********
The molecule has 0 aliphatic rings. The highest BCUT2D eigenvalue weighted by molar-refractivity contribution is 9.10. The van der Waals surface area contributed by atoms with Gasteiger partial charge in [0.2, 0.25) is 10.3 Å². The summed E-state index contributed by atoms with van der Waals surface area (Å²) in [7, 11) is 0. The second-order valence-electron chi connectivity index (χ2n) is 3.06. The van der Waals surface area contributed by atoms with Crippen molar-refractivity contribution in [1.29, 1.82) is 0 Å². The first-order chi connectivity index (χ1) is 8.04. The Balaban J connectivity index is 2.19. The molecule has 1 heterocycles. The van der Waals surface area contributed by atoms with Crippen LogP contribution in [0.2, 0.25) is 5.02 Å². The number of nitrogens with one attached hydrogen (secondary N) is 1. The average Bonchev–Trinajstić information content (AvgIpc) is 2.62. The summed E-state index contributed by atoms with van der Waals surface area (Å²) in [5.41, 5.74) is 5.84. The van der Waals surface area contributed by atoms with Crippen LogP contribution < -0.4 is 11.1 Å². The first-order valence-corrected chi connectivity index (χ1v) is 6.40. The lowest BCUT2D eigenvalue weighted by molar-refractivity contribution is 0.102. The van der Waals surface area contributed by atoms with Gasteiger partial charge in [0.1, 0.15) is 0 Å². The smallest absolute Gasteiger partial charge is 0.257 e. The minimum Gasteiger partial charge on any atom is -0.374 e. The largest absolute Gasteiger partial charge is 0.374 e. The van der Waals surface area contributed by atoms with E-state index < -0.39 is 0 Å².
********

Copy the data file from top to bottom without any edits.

The molecule has 0 aliphatic rings. The highest BCUT2D eigenvalue weighted by molar-refractivity contribution is 9.10. The van der Waals surface area contributed by atoms with Gasteiger partial charge in [0.2, 0.25) is 10.3 Å². The summed E-state index contributed by atoms with van der Waals surface area (Å²) in [7, 11) is 0. The second-order valence-electron chi connectivity index (χ2n) is 3.06. The van der Waals surface area contributed by atoms with Crippen molar-refractivity contribution in [1.29, 1.82) is 0 Å². The first-order chi connectivity index (χ1) is 8.04. The Balaban J connectivity index is 2.19. The molecule has 1 heterocycles. The van der Waals surface area contributed by atoms with Crippen LogP contribution in [0.2, 0.25) is 5.02 Å². The number of nitrogens with one attached hydrogen (secondary N) is 1. The average Bonchev–Trinajstić information content (AvgIpc) is 2.62. The summed E-state index contributed by atoms with van der Waals surface area (Å²) in [5.41, 5.74) is 5.84. The van der Waals surface area contributed by atoms with Crippen LogP contribution < -0.4 is 11.1 Å². The first-order valence-corrected chi connectivity index (χ1v) is 6.40. The lowest BCUT2D eigenvalue weighted by molar-refractivity contribution is 0.102. The van der Waals surface area contributed by atoms with Gasteiger partial charge in [0.1, 0.15) is 0 Å². The smallest absolute Gasteiger partial charge is 0.257 e. The minimum Gasteiger partial charge on any atom is -0.374 e. The largest absolute Gasteiger partial charge is 0.374 e. The van der Waals surface area contributed by atoms with E-state index < -0.39 is 0 Å².